Ozempic: Weight loss benefits, risks & misuse
A growing number of individuals are using medications designed for type 2 diabetes, such as Ozempic. Part of a class of diabetes medications called glucagon-like peptide 1 (GLP-1) agonists, Ozempic can accelerate weight loss, but is not intended for use as a weight loss medication. Actual weight-loss drugs that have been approved by the U.S. Food and Drug Administration (FDA) include Semaglutide (Wegovy), Setmelanotide (Imcivree) and Liraglutide (Saxenda), to name a few.
Ozempic prescriptions set records in 2023. The last week of February saw more than 373,000 Ozempic prescriptions filled in the United States, a J.P. Morgan analysis of IQVIA data found. This represents a 111% increase over the last 12 months.
Widespread misuse facilitated by social media promotion of GLP-1s has led to increased use for weight loss among those who are not actually considered obese and supply shortages .As of July 2023, Ozempic was listed in the U.S. Food and Drug Administration (FDA) Drug Shortages database.
While Ozempic has gained notoriety as a ‘quick fix’ for perceived weight problems, it is important to place its role in the context of positive health outcomes. Not everyone who uses Ozempic for weight loss actually loses weight. And without significant support for behavior modification, the weight loss is of short duration, and is followed by further weight gain. The challenge is for employers to incorporate access to pharmaceutical assisted weight loss into broader weight loss support programs.
Of the chronic conditions affecting Americans, obesity is one of the most prevalent. The Centers for Disease Control and Prevention (CDC) defines obesity as the condition of having a body mass index (BMI) of 30 or higher. A person with severe obesity, meanwhile, has a BMI of 40 or higher. Between 1999 and 2020, the rate of U.S. adult obesity climbed from 30.5% to 41.9%, while the rate of severe obesity climbed from 4.7% to 9.2%.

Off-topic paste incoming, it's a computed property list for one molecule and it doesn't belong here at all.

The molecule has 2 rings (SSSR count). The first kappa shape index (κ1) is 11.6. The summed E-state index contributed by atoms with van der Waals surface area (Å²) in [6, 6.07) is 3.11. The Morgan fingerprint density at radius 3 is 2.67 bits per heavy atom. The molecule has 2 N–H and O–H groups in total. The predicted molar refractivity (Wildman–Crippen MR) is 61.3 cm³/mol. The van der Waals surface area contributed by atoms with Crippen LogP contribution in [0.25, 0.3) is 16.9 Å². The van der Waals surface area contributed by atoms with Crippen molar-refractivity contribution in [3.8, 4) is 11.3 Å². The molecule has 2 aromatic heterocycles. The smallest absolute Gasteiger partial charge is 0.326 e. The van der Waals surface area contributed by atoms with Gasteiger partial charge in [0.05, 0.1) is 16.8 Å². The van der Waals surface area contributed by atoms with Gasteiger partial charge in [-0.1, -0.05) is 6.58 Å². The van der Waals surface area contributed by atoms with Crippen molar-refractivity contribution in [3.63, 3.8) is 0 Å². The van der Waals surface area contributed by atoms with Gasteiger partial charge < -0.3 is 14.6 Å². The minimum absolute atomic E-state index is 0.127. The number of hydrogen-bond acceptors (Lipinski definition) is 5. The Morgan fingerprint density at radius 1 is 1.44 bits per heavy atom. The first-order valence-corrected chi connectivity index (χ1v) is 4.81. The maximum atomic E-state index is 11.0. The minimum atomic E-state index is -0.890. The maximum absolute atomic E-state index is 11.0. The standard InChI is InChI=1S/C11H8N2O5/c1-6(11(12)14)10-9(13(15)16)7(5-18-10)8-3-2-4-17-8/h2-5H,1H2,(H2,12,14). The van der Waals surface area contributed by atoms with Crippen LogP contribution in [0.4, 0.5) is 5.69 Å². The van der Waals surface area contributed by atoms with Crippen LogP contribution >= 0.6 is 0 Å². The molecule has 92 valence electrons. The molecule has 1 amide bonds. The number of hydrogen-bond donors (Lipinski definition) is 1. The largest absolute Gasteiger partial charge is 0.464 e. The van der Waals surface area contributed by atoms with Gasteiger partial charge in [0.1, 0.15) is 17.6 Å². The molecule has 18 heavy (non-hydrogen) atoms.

Obesity costs the U.S. health system roughly $173 billion a year. This price tag includes doctor’s visits and hospital stays resulting from excess surgeries for back and joint conditions, as well as prescription medications, among other expenses.
The condition introduces more immediate costs for employers, including those related to missed days of work, decreased productivity, disability, and premature death. In the United States, productivity costs for absenteeism related to obesity can reach $6.38 billion a year. That’s $132 per individual diagnosed with obesity.
The costs of obesity are significant on their own. Still, they fall short of those arising from diabetes and cardiovascular disease, driven in large part by the expense of medications. Diabetes costs the U.S. health system about $327 billion a year – including both health system costs and lost productivity. Heart disease and stroke cost about $219 billion a year.
People with obesity are at greater risk for developing type 2 diabetes, as well as high blood pressure and high cholesterol. All are risk factors for heart disease. Cardiodiabesity – the triple diagnosis of cardiovascular disease, diabetes, and obesity – is becoming more and more common.
Addressing obesity can be a challenge, in part because it has many causes. Patterns of eating, physical activity, and sleep play a role, as can social determinants of health (SDOH), medications, and other factors.
Employers can help by giving people the tools they need to achieve heathier BMIs. The health plan should do the following:
- Provide client-specific insights based on clinical and financial performance.
- Identify interventions to improve outcomes and reduce pharmacy costs.
- Close care gaps related to cardiodiabesity conditions.
Health plans should not only encourage exercise and healthy eating, but also recognize obesity as a chronic condition that needs ongoing attention.